C.S. Lewis on Brevity

February 17, 2021 — 15 Comments

Regular readers of Mere Inkling are accustomed to posts that require a bit of thinking.* This one will be different.

I opted for a simpler topic, wedged as this post will be, between two more thought-provoking subjects. Avoiding verbosity is a worthwhile goal. Admittedly, it’s harder for some of us to reach, than for others who are innately succinct.

I will simply say, to promote clear communication it is necessary to (1) strip away all extraneous words, and (2) ensure that we know what the words we use mean to our hearers or readers. (This is especially true when “preaching.”)

In terms of the meanings of words, C.S. Lewis describes the value of commonly shared or “learned” language. If a word, say “baptism,” or even something simpler, such as “tree,” meant the same thing to all—communication could be much more concise.

In the very process of eliminating from your matter all that is technical, learned, or allusive, you will discover, perhaps for the first time, the true value of learned language: namely, brevity (“Before We can Communicate”).

[Such learned language] can say in ten words what popular [common] speech can hardly get into a hundred. Your popularisation of the passage set will have to be very much longer than the original.” Alas, because we lack that united vocabulary, this we must just put up with.”

Still, Lewis would argue: let’s please keep the unnecessary extraneous explanation to a bare minimum. (It would be an easy task to whittle that sentence down, wouldn’t it? Let’s try.)

C.S. Lewis says using the fewest necessary words is (usually) best.

[If you would like to read a slightly more developed essay on this subject,
search no farther than “Brevity & Clear Communication,” which was published in 2017.]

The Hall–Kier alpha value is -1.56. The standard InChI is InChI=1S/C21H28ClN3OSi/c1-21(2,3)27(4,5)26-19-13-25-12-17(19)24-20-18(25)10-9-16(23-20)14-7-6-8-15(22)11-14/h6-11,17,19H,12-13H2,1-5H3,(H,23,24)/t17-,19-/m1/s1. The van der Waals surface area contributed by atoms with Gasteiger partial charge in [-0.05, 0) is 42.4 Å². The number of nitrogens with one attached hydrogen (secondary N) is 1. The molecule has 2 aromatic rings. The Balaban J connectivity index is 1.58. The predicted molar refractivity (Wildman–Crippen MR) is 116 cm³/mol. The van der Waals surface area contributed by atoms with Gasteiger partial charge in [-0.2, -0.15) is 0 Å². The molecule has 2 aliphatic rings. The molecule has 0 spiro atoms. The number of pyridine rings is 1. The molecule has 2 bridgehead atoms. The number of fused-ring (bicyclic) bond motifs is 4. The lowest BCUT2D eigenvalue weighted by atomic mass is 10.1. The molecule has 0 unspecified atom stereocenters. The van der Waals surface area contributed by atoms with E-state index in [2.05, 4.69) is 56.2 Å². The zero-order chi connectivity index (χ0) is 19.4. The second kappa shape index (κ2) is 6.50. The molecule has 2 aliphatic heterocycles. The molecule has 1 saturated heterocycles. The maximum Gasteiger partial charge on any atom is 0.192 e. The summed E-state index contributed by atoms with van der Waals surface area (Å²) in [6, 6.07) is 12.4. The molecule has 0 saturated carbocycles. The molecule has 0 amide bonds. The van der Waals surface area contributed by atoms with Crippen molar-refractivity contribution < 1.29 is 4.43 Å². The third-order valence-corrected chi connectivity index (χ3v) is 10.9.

* I was tempted to write “a bit of cognitive interaction,” but realized I’d be undermining my purpose for this simple post in my very first sentence!

15 responses to C.S. Lewis on Brevity

  1. 

    Enjoyed this post, and all the linked ones. So fascinating. And that Shakespearean meme is worth a second of “cognitive interaction” or two, especially right after Valentine’s Day! :>)

    • 

      Glad you enjoyed the post and links. When I made the graphic I couldn’t resist using that particular font for the top line, even though the “if” is a bit difficult to read.

      Happy belated Valentine’s Day.

  2. 

    Achieving conciseness is an arduous process. Someone has said writing is 1% composition and 99% elimination–or something like that. Very true!

    • 

      All this time I thought the 99% was perspiration. Oh wait, that goes with 1% inspiration.

      I believe the vast majority of (good) writers would agree with you Nancy… that the lack of competent editing leads to many literary failures.

  3. 

    “I have made this letter longer than usual, only because I have not had the time to make it shorter” (Blaise Pascal). That is one of my favorite quotes on this subject. It takes time to realize how redundant and repetitive one’s writing can be.

  4. 

    Rob,

    Short and sweet. It truly is an art form.

    Thanks,

    Gary

  5. 

    I read once that all good communication is like bridge building. The effort in proposing an idea is met by a listener, with a bridge formed between two opposing banks of the river. Verbosity becomes a misguided effort to do the work of the listener.

    • 

      That’s an interesting analogy, and possesses merit.

      Verbosity is frequently used to (attempt to) do the hearer’s work.

      In my case, I prefer to think my digressions are normally offered to more thoroughly explain subjects with which some readers would not be familiar. Case in point, check out the footnotes in my “next” post which I’ll be adding today.

      Also, when discussing complex theological matters, subject to common confusion (often related to semantics), I tend to be wordier.

      Thanks for the comment, Don.

  6. 

    That’s why I take pictures and hope they are worth 1000 concise words.

  7. 

    Ha! Yes! If you had written as you normally do, I think you’d have to intentionally aim for an obvious avoidance of your subject.

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